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News archive for Centre for Geobiology

We have the pleasure of presenting the following new employees and visitors at the Centre for Geobiology:
A chance discovery of a sunken log on the seabed in the North Atlantic is providing concrete support for the idea that stepping stone habitats may help to explain the diffusion of populations of organisms across the deep seafloor.
Marie Curie Actions provide researchers with stepping stones of new research opportunities.
Focusing on the wealth of information gleaned from the recent Fennoscandian Arctic Russia - Drilling Early Earth Project (FAR-DEEP), “Reading the Archive of Earth’s Oxygenation” is a veritable atlas for current knowledge of a literally life-changing period in Earth’s history.
2013 has begun, and so have the studies of two CGB students in our PhD programme. We are pleased to welcome Jan Vander Roost and Sven Le Moine Bauer to Bergen and to our team.
CGB researcher Dr. Romain Meyer joins IODP vessel JOIDES Resolution to explore evolution and formation of deep oceanic crust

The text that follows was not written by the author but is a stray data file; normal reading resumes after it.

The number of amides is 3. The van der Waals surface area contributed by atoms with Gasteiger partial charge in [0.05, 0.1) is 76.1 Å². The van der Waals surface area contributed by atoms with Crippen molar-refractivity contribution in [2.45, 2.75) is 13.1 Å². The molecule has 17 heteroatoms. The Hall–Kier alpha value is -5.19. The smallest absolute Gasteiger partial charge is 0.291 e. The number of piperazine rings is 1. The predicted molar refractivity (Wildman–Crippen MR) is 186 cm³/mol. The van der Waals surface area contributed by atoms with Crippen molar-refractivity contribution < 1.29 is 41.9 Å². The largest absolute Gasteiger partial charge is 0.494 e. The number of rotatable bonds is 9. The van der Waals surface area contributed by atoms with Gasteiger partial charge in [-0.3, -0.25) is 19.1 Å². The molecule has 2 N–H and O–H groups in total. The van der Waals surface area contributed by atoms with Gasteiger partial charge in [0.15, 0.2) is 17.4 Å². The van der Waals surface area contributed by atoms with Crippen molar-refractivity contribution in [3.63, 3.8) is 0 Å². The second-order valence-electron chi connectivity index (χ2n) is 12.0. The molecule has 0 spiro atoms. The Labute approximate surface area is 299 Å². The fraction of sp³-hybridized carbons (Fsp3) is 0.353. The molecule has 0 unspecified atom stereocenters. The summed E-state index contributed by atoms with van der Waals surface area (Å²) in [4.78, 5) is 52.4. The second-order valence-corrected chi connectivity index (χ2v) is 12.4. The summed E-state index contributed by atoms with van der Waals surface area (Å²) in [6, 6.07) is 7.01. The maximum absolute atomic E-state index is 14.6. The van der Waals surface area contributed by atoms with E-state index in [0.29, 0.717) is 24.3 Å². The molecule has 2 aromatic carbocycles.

A multidisciplinary team of researchers at the Centre for Geobiology (CGB) have published their findings about how the geochemicial stratification in seafloor sediments correlates with stratification within microbial communities also found there.
Year 2011 has truly been an eventful year for the Centre for Geobiology (CGB).
Cindy Van Dover will give her honorary doctorate lecture Thursday 30 August, in Realfagbyget’s Auditorium 4, at 14:15.
Centre leader Rolf Birger Pedersen was part of a team of international experts aboard the RRS James Cook spring 2010.
Two billion year old rocks are providing information about a period of extreme carbon cycle disruption and the Great Oxidation Event – both critically important to our understanding of Earth’s geological and biological history.
The Norwegian Petroleum Directorate (NPD) and the University of Bergen have acquired samples from steep parts of the seabed on the Jan Mayen ridge between Norway and Iceland.
CGB researcher, Bjarte Hannisdal, is co-author of a paper that shows that long-term changes in the diversity of marine animals may have been linked to the earth's geological evolution over the last 500 million years.
The International Ocean Drilling Program (IODP) aims to discover vital information about our Earth System.
Our scientist-at-sea, PhD student Steffen Jorgensen, aboard the JOIDES Resolution has sent his fourth report.
Steffen Jorgensen, a PhD at CGB, will be literally at sea for two months this autumn aboard an international research cruise.

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